The Goose Girl (Chapter 9, page 1 of 14)


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Chapter 9

Gretchen was always up when the morning was rosy, when the trees were still dark and motionless, and the beads of dew white and frostlike. For what is better than to meet the day as it comes over the mountains, and silence breaks here and there, in the houses and streets, in the fields and the vineyards? Let old age, which has played its part and taken to the wings of the stage, let old age loiter in the morning, but not green years. Gretchen awoke as the birds awoke, with snatches and little trills of song. To her nearest neighbors there was about her that which reminded them of the regularity of a good clock; when they heard her voice they knew it was time to get up.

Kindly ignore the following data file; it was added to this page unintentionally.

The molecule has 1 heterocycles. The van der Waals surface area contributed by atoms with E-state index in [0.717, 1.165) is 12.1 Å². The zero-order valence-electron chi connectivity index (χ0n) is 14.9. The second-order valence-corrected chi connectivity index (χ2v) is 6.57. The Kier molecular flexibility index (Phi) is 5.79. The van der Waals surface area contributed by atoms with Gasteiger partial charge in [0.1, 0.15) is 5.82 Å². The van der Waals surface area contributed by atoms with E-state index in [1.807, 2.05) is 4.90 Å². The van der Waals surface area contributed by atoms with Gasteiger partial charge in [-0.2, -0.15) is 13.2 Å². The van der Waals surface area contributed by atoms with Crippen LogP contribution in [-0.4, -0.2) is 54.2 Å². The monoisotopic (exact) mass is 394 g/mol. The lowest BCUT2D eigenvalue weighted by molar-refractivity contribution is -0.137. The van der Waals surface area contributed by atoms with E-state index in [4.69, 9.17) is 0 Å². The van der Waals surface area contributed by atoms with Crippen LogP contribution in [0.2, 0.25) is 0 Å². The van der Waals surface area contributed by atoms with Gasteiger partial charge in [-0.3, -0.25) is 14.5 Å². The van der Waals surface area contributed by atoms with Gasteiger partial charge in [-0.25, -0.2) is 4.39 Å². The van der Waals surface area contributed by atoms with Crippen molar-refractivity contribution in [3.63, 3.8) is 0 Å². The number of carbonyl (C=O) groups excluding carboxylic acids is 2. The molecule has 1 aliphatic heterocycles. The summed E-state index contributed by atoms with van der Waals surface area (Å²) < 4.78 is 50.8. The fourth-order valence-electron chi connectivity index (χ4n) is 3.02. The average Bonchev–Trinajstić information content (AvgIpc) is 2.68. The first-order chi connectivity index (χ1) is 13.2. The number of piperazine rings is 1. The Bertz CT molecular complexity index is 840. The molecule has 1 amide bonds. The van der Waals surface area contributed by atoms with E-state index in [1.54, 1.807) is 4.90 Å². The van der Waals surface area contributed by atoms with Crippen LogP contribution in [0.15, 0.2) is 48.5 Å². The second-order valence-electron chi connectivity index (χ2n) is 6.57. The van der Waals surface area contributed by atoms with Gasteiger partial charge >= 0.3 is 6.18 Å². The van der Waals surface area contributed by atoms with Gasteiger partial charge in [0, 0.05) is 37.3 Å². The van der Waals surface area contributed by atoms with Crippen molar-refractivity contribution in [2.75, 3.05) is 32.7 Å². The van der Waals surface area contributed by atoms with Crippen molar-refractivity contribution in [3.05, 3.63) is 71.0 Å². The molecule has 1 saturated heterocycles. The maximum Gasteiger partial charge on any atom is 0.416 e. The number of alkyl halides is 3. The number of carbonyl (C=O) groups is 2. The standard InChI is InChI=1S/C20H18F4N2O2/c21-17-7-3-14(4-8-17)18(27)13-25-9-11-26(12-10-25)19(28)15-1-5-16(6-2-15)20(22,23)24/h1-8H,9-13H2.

She was always busy in the morning. The tinkle of the bell outside brought her to the door, and her two goats came pattering in to be relieved of their creamy burden. Gretchen was fond of them; they needed no care at all. The moment she had milked them they went tinkling off to the steep pastures.

Even in midsummer the dawn was chill in Dreiberg. She blew on her fingers. The fire was down to the last ember; so she went into the cluttered courtyard and broke into pieces one of the limbs she had carried up from the valley earlier in the season. The fire renewed its cheerful crackle, the kettle boiled briskly, and the frugal breakfast was under way.

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